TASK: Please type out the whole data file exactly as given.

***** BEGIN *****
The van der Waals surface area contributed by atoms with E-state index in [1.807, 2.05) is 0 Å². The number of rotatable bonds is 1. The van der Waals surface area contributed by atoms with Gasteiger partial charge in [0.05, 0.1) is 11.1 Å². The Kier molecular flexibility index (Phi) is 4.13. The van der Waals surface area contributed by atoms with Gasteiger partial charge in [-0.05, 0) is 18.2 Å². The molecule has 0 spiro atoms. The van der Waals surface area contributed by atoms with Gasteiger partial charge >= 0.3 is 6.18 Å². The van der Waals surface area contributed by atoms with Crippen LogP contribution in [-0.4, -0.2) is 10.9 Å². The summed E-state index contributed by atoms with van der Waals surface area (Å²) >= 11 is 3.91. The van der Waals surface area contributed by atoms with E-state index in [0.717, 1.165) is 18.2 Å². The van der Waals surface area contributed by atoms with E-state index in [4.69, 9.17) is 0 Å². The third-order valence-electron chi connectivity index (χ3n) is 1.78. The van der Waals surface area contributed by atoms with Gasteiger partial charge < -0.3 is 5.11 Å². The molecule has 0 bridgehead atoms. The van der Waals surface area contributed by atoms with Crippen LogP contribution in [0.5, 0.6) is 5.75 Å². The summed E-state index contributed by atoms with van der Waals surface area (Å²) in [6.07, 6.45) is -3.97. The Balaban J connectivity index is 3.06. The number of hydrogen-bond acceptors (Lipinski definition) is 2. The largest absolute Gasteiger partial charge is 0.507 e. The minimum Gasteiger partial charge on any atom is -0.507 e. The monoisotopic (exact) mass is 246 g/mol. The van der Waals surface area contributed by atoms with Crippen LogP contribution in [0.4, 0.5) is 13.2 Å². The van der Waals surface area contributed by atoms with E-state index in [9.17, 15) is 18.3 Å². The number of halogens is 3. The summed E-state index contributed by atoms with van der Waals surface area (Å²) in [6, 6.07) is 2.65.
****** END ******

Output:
The van der Waals surface area contributed by atoms with E-state index in [1.807, 2.05) is 0 Å². The number of rotatable bonds is 1. The van der Waals surface area contributed by atoms with Gasteiger partial charge in [0.05, 0.1) is 11.1 Å². The Kier molecular flexibility index (Phi) is 4.13. The van der Waals surface area contributed by atoms with Gasteiger partial charge in [-0.05, 0) is 18.2 Å². The molecule has 0 spiro atoms. The van der Waals surface area contributed by atoms with Gasteiger partial charge >= 0.3 is 6.18 Å². The van der Waals surface area contributed by atoms with Crippen LogP contribution in [-0.4, -0.2) is 10.9 Å². The summed E-state index contributed by atoms with van der Waals surface area (Å²) >= 11 is 3.91. The van der Waals surface area contributed by atoms with E-state index in [0.717, 1.165) is 18.2 Å². The van der Waals surface area contributed by atoms with E-state index in [4.69, 9.17) is 0 Å². The third-order valence-electron chi connectivity index (χ3n) is 1.78. The van der Waals surface area contributed by atoms with Gasteiger partial charge < -0.3 is 5.11 Å². The molecule has 0 bridgehead atoms. The van der Waals surface area contributed by atoms with Crippen LogP contribution in [0.5, 0.6) is 5.75 Å². The summed E-state index contributed by atoms with van der Waals surface area (Å²) in [6.07, 6.45) is -3.97. The Balaban J connectivity index is 3.06. The number of hydrogen-bond acceptors (Lipinski definition) is 2. The largest absolute Gasteiger partial charge is 0.507 e. The minimum Gasteiger partial charge on any atom is -0.507 e. The monoisotopic (exact) mass is 246 g/mol. The van der Waals surface area contributed by atoms with Crippen LogP contribution in [0.4, 0.5) is 13.2 Å². The van der Waals surface area contributed by atoms with E-state index in [9.17, 15) is 18.3 Å². The number of halogens is 3. The summed E-state index contributed by atoms with van der Waals surface area (Å²) in [6, 6.07) is 2.65.